The production of industrial SMEs in January registered the lowest decline in the last 20 months, with a 0.3% fall compared to the same period of 2019, the Argentine Confederation of Medium Enterprises (CAME) reported. Six of the eleven surveyed items fell and only one remained unchanged. The four sectors with annual growth were Food and beverages (0.2%), footwear and leather goods (1.9%), chemical products (11.9%) and textile and clothing products (2.3%).
Argentina’s sovereign bonds edged up on Friday after a tumultuous week following the IMF technical mission saying the country would need major debt restructuring amid concerns about default. Local over-the-counter bonds rose an average 1.1%, trimming losses for the week to just 0.5%. A dollar ‘Par’ bond was one of the top performers, up 3.1%. Argentina’s country risk index eased 37 units to 2,055 basis points from almost 2,600 points September.
Argentina National Institute of Statistics and Census (Indec) reported a trade surplus of $1.02 billion in January, from a surplus of $373 million a year earlier. Exports declined slightly to $4.55 billion in the month from $4.59 billion a year earlier, while imports fell to $3.53 billion from $4.21 billion in the same period. Trade (exports plus imports) decreased 8.% in relation to the same period of the previous year at $8.1 billion.
Argentina Economy Minister Martín Guzmán and IMF Managing Director Kristalina Georgieva agreed to start Article IV consultations, during conversations on the sidelines of the G20 meeting in Riyadh, Saudi Arabia on Saturday. The Article IV review might pave the way to changing the terms of the IMF $56bn stand-by loan for a new program. Guzmán is travelling to Washington today to hold further meetings with IMF staff.
Argentina's recession-hit economy shrank by 2.1% in 2019, the INDEC national statistics bureau said. The economy contracted by 0.3% in December compared to the same period in 2018. The hardest-hit sectors that month were financial services (-10%), and construction (-8%). On the other hand, the fishing industry grew by 13.5%. GDP had already dropped by 2.5% in 2018.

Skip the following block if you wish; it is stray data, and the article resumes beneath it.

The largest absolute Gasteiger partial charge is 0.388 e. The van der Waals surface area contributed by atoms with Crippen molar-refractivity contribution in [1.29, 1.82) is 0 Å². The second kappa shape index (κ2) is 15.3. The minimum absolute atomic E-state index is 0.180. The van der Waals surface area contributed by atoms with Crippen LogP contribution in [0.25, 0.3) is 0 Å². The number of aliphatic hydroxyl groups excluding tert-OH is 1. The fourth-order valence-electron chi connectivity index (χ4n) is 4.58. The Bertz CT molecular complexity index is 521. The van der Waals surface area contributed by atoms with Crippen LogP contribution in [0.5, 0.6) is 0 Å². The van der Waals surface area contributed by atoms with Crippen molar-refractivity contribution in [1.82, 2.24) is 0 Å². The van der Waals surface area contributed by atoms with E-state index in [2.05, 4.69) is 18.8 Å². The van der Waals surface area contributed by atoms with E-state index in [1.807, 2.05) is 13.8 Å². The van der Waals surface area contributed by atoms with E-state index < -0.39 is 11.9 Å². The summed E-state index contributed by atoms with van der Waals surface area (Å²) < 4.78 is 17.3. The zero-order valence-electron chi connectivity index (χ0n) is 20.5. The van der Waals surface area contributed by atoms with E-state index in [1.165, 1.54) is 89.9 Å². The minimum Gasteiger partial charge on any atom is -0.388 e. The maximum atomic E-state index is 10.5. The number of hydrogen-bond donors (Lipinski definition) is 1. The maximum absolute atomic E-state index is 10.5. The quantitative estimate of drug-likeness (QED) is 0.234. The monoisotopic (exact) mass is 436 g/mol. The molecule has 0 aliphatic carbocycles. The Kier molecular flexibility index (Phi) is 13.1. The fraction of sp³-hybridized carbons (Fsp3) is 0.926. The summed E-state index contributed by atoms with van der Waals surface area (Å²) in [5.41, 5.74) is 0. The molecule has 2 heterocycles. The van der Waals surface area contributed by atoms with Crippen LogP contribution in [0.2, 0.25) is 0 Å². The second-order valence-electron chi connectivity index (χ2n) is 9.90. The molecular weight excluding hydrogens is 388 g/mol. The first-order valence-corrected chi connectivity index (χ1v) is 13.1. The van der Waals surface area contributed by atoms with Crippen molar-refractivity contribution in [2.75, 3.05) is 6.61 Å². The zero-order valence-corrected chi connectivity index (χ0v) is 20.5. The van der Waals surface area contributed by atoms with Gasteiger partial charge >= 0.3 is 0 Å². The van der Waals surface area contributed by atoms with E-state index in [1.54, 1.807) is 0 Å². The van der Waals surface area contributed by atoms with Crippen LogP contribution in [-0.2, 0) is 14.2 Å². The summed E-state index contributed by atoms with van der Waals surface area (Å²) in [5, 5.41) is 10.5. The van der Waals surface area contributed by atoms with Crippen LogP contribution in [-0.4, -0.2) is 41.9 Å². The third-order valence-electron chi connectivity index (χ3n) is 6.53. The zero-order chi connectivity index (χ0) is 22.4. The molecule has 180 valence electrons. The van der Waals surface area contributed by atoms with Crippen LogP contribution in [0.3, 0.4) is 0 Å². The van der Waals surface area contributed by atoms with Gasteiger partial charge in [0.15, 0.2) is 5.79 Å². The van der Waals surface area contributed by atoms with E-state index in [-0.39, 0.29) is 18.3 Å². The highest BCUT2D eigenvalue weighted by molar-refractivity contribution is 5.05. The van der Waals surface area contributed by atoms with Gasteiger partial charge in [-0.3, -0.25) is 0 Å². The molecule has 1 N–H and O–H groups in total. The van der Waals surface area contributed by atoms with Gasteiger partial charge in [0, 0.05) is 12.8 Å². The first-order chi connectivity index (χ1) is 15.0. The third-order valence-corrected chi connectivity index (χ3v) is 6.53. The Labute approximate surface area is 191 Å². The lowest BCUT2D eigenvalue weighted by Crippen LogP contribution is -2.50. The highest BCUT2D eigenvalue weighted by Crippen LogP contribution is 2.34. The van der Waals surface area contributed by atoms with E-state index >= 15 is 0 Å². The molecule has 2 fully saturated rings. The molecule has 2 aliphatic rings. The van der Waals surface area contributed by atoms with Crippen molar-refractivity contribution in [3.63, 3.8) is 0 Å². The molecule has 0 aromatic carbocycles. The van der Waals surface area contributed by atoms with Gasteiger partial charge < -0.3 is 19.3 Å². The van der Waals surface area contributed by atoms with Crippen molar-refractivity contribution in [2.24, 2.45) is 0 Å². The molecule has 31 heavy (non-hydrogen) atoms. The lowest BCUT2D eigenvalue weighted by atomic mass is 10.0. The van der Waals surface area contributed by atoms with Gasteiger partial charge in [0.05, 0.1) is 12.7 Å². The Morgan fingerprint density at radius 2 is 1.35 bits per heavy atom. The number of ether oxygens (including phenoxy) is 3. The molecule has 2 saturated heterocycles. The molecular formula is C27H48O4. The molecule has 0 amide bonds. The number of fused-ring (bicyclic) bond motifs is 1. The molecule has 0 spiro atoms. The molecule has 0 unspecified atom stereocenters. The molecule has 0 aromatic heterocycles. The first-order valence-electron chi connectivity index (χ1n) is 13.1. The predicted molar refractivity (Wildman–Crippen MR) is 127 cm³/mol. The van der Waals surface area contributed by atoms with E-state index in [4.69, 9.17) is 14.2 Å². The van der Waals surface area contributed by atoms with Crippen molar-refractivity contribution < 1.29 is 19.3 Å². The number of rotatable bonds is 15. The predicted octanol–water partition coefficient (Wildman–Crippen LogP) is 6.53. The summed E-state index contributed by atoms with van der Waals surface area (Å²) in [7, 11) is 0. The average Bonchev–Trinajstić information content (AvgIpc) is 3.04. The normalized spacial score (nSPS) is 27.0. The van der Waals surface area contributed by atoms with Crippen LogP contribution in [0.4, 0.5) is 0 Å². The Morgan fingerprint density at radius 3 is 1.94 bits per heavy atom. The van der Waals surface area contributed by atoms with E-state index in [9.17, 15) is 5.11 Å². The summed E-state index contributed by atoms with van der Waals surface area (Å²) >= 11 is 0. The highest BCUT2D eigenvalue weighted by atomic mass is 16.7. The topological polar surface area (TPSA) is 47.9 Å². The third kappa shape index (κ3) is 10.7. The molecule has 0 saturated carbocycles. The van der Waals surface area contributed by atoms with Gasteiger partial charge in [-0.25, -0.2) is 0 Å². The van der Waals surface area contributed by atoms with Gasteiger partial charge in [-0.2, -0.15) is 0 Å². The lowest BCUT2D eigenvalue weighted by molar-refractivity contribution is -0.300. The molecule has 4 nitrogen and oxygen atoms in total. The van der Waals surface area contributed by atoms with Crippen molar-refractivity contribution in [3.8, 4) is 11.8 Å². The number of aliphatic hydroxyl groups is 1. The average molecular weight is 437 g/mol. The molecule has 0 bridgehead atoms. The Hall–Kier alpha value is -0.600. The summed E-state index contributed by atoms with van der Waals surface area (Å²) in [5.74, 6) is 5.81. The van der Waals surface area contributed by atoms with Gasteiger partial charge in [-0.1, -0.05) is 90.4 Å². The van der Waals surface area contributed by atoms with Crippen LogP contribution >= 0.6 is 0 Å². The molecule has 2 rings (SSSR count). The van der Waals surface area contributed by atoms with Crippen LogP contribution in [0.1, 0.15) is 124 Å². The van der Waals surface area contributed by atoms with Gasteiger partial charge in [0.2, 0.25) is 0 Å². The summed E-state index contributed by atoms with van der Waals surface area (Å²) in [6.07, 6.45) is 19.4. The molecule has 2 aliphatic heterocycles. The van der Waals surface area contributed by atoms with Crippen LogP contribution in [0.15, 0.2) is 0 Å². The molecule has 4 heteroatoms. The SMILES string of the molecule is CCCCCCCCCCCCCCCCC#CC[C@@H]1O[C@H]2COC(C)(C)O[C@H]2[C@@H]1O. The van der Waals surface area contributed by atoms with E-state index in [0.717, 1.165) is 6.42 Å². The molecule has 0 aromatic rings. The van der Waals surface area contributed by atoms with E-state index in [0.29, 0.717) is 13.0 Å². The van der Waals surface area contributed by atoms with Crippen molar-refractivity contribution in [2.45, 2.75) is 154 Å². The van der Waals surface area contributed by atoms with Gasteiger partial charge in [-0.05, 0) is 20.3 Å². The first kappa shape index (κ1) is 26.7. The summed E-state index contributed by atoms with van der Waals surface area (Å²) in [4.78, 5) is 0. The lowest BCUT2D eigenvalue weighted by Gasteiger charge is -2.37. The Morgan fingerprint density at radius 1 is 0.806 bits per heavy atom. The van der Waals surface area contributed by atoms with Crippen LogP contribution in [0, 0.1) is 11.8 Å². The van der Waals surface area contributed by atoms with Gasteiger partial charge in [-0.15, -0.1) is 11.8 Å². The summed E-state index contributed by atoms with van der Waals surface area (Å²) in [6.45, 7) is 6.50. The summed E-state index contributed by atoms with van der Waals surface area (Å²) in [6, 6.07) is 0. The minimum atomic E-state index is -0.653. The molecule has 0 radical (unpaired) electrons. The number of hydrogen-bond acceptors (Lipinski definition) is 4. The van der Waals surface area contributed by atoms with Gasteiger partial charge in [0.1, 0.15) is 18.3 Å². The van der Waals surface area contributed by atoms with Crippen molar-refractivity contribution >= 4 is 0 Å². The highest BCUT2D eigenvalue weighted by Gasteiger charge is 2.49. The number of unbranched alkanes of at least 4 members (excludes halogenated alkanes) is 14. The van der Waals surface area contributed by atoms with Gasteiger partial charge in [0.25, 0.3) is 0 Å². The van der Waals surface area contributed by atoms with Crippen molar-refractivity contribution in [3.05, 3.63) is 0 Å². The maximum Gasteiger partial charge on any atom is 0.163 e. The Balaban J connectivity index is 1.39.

The Ministry of Economy swapped AR$9 billion ($146mn) of the Dual Bond for securities nominated in pesos at a private Badlar rate plus surcharge with maturity on August 5, 2021. It also obtained AR$3.6 billion through the tender of Lebad letters with maturity on May 28 and August 28. Argentina decided to postpone to Sept. 30 the payment of the AF20 dual bond that matured on Feb. 13 after restructuring negotiations with the majority of bondholders failed.
The average income of Argentine workers has slumped by 44.3% in dollar terms since 2015, according to a report by the Universidad Nacional de Avellaneda (Undav). This was predominantly due to the peso's heavy devaluation and real wage lag during the last four years. The decline was even sharper when measuring the purchasing-power of the minimum wage, which passed from representing $589 at the end of 2015 (AR$5,588 at that time) to the current $268 (AR$16,875 pesos) – a plunge of almost 55% in only four years.
The net formation of external assets of Argentine residents, known as 'capital flight', was $60 million in January, the lowest level in almost a decade, according to the last exchange balance of the Central Bank (BCRA). The 'services' account registered a currency outflow of $26 million, a sharp reduction compared to $686 million in the same month of 2019. Argentina capital flight broke the historical record in 2018 with an outflow of $27.3 billion that year.
Argentine bond prices fell 1.3% on Thursday after an IMF technical mission essentially gave the government a green light to restructure about $100 billion in bonds and loans, including $44 billion owed to the IMF. Argentine bond prices are down 4.8% so far this year. Country risk spreads 11EMJ stood 82 basis points wider at 2,117 over safe-haven U.S. Treasury paper, indicating an increase in the perceived likelihood of default.
Argentina’s debt load is unsustainable, the International Monetary Fund said after completing a week of meetings in the country, paving the way for the government to ask private bondholders to take on losses as it prepares to renegotiate its obligations. A “meaningful contribution” will be necessary from private bondholders to restore the country’s debt sustainability, the IMF said at the end of its first technical mission in Buenos Aires under Alberto Fernandez’s presidency.